3. Organize the ideas by the accounts found on Schedule C, Profit or Loss From Business (Sole Proprietorship) (e.g., sales, cost of goods, and advertising). This will make it easy for staff to match expense categories from the client’s books to the template.
  4. Include resource links so staff can read up on issues and forward information to clients.
  5. Include a pros and cons field to share notes.
  6. Tell your staff to spend no more than 45 minutes on each client. You’re looking for low-hanging fruit, not a needle in a haystack (allow some additional time for the client meeting).

An ancillary benefit of providing cost-cutting reviews is that they help sharpen junior staff’s problem-solving skills. It takes critical thinking to identify issues and pose solutions, even with the aid of a content-loaded ideas template. Don’t be surprised if junior staff push back and procrastinate on these engagements, especially if they have not developed the confidence to think creatively. As an in-charge or partner, you might find it necessary to:

  1. Prepare a few reviews with them;
  2. Have them join in a client brainstorming meeting; and
  3. Spend more time reviewing and giving feedback.

This will help spark their creative thinking and put them on the path to becoming good problem-solvers, an essential skill in the accounting profession.  

What to mind in the meetings

Draft a report for each client, and list two or three of your best ideas. The report is your deliverable. Schedule a friendly “brainstorming” meeting with your client and present the ideas at that time (not sooner or over email). Talk over the pros and cons of each idea. Finally, don’t forget to inquire about expansions and add-on services that you can help with (e.g., calculate the return on investment for the client’s social marketing efforts, advise on employee incentive plans based on the book Drive by Daniel Pink, or maybe help evaluate the risks of accepting bitcoin as payment).

Best techniques

  1. If possible, include a savings estimate quantifying the value of your idea (e.g., move supply purchasing to Amazon Prime and save at least $100 a month).
  2. Give your client only two or three ideas and hold the others until successful implementation of your first batch. This helps the client to not feel overwhelmed, like a student who gets nine months of homework on the first day of school.  

Facilitating engaging meetings and providing valuable ideas have one more unexpected benefit. These activities may increase your firm’s valuation. Nagy & Associates PA went from a one times to a 1.2 times revenue valuation partially due to this unique service.


Why do CPA firms lose clients? The biggest reason is lack of attention. Clients feel as though we don’t care about them, we’re not proactive, or we don’t ask questions. At an hour a pop, devoting time to cost-cutting reviews is the most economical way to strengthen client ties while also earning additional income. So, be like Michelle Kinnee and start finding those deals. And if you soon discover your friends calling you the “Coupon Lady,” tell them, “Excuse me, I prefer ‘Savings Ninja’!”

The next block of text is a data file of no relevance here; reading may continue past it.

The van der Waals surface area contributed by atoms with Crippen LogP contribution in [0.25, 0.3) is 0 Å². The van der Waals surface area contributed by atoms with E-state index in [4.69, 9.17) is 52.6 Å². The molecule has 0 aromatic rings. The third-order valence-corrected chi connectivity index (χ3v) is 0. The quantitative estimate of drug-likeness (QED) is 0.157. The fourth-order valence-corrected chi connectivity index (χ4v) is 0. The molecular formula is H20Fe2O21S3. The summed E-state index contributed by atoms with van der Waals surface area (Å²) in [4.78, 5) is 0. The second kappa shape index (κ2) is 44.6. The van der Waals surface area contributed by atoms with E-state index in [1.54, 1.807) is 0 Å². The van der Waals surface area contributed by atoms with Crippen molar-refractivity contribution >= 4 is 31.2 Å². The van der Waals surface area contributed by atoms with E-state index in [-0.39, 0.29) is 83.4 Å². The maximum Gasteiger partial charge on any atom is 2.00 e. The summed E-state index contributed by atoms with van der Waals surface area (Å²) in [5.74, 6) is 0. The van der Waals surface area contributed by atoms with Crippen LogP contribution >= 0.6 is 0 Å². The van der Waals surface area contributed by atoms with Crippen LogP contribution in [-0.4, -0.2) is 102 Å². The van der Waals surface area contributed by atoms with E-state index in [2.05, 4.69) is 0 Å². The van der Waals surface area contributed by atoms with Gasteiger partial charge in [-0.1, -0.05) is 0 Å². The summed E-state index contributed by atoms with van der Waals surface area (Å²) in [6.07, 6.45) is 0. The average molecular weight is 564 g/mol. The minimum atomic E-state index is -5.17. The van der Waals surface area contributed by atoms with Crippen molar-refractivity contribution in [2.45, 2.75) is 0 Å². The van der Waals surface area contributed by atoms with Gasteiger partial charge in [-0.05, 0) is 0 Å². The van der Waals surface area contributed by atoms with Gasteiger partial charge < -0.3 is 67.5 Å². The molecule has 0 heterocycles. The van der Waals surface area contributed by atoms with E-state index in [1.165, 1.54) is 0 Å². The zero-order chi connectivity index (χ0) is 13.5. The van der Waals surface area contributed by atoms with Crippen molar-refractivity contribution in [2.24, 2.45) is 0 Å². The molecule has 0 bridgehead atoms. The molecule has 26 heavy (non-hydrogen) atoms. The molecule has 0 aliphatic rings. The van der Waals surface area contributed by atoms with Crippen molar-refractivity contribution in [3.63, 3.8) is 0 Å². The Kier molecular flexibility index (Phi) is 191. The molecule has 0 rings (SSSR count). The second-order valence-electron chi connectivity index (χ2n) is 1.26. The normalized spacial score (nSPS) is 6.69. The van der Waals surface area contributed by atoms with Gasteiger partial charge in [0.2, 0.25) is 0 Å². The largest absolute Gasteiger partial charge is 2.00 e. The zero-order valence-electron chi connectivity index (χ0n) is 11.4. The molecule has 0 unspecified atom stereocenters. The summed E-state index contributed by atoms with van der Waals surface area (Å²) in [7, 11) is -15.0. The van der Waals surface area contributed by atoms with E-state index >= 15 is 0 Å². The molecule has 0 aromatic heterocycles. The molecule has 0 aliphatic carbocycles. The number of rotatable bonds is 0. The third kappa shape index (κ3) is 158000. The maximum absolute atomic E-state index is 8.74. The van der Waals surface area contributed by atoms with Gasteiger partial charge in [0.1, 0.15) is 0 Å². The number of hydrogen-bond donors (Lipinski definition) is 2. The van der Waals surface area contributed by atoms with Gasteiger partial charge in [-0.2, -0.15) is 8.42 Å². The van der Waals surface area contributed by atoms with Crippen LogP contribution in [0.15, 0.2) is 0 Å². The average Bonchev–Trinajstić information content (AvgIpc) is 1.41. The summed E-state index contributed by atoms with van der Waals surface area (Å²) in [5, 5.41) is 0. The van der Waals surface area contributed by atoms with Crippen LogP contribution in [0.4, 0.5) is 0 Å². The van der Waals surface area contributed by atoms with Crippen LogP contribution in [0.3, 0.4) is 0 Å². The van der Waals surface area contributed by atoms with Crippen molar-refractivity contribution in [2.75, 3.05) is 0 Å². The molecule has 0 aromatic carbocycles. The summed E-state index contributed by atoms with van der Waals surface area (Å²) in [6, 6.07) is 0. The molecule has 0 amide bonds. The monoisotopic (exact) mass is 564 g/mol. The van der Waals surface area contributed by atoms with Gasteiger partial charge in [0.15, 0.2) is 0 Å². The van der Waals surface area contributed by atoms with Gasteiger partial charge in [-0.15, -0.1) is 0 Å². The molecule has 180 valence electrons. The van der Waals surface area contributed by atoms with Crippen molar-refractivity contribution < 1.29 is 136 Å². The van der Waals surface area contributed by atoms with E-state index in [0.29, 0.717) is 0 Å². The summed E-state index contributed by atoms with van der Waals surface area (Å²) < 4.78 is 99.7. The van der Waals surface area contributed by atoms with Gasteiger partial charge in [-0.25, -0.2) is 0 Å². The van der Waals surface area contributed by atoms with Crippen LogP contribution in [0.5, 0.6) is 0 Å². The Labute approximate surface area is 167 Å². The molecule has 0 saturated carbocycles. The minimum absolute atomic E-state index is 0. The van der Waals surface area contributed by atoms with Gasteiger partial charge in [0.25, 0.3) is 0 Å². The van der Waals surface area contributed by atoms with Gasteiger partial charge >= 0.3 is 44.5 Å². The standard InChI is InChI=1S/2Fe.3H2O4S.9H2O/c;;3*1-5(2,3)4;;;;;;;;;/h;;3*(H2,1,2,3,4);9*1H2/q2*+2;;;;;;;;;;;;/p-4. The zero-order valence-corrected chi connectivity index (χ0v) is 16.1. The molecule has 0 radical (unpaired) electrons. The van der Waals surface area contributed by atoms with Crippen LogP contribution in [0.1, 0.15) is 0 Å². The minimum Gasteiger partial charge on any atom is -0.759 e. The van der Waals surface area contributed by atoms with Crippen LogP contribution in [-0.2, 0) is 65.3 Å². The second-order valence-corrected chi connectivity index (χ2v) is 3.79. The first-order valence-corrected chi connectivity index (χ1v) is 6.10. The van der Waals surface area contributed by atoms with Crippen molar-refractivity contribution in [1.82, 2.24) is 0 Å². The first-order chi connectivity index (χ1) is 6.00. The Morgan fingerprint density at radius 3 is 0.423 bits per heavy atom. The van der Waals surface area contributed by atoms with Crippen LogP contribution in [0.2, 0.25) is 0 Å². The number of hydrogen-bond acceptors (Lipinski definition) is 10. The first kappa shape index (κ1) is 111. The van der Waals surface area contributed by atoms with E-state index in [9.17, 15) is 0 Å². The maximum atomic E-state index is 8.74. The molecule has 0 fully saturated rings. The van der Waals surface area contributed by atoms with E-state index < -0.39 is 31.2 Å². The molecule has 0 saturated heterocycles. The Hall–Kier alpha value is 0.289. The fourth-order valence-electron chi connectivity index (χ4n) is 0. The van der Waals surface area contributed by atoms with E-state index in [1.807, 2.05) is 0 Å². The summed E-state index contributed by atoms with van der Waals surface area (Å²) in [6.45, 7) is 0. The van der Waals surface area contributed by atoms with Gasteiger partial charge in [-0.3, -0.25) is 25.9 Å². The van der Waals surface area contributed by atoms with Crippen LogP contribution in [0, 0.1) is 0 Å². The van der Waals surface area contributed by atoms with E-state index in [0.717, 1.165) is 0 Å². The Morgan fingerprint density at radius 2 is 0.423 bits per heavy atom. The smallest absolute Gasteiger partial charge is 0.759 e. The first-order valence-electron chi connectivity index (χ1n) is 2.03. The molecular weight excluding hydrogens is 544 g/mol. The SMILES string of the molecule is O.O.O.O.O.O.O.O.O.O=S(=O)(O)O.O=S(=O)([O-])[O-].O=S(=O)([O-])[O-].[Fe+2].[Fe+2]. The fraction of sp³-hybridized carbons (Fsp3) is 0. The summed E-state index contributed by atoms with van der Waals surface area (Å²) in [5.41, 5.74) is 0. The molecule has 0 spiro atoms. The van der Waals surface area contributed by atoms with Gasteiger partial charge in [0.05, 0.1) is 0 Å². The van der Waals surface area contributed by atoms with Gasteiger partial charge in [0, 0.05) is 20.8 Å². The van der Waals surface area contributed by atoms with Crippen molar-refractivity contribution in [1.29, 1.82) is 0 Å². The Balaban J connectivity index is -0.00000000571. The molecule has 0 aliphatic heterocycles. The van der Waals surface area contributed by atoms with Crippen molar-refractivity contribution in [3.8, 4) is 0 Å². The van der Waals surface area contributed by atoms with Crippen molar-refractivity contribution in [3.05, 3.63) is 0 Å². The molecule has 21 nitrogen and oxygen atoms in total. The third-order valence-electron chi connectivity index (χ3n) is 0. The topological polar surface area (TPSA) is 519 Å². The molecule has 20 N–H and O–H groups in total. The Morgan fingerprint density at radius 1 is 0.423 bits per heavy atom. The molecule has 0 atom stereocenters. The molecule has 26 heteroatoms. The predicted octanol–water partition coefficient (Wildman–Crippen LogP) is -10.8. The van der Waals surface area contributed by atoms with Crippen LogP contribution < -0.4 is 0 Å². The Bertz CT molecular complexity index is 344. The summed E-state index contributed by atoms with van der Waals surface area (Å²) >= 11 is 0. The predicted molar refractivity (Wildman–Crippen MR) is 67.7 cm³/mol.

Disclaimer: The products mentioned in this article are examples for illustrative purposes and are not endorsed by the JofA or the AICPA. Businesses should work with their advisers to evaluate their unique situations.

Sample idea: Does the client have a high default rate on accounts receivable?

Go-to solution: Euler Hermes trade credit insurance—covers 80% if a customer doesn’t pay.

Expansion: Review monthly cash flow report with clients over Skype.

Sample idea: Do the client’s merchant fees seem high?

Go-to solution: Just 25 cents per transaction.

Expansion: N/A.

Sample idea: Is the client using GPS tracking to monitor its drivers?

Go-to solution: Introduce Verizon’s Field Force Manager solution.

Expansion: Segue into consulting on refunding the fuel tax for off-road use.



Cost-cutting reviews are microengagements that work well for small firms with small clients. Staff examine client books and build a list of easy ways for the client to save money.

Firms make money from cost-cutting reviews in a couple of ways. When firms uncover cost-saving opportunities, clients may pay the firm for the hour or two devoted to the review. In addition, reviews can reveal opportunities for higher-margin, additional engagements called expansions.

Another firm benefit of cost-cutting reviews can be stronger client relationships. Even if no cost savings are identified, clients appreciate the effort and attention. This can build loyalty and lead to more business.

Cost-cutting reviews provide good off-season work for junior staff. The work isn’t too advanced for junior staff to handle, but it does require critical thinking.

Essential to the success of cost-cutting reviews is the development of an ideas template. The template, which is the staff’s guide, should have at least 50 questions with go-to solutions.

Firms should always present review findings in a meeting with the client. Don’t send the ideas in an email.

David Nagy ( is a principal with Albero, Kupferman & Associates LLC and CEO of, both based in Delaware.

To comment on this article or to suggest an idea for another article, contact Jeff Drew, senior editor, at or 919-402-4056.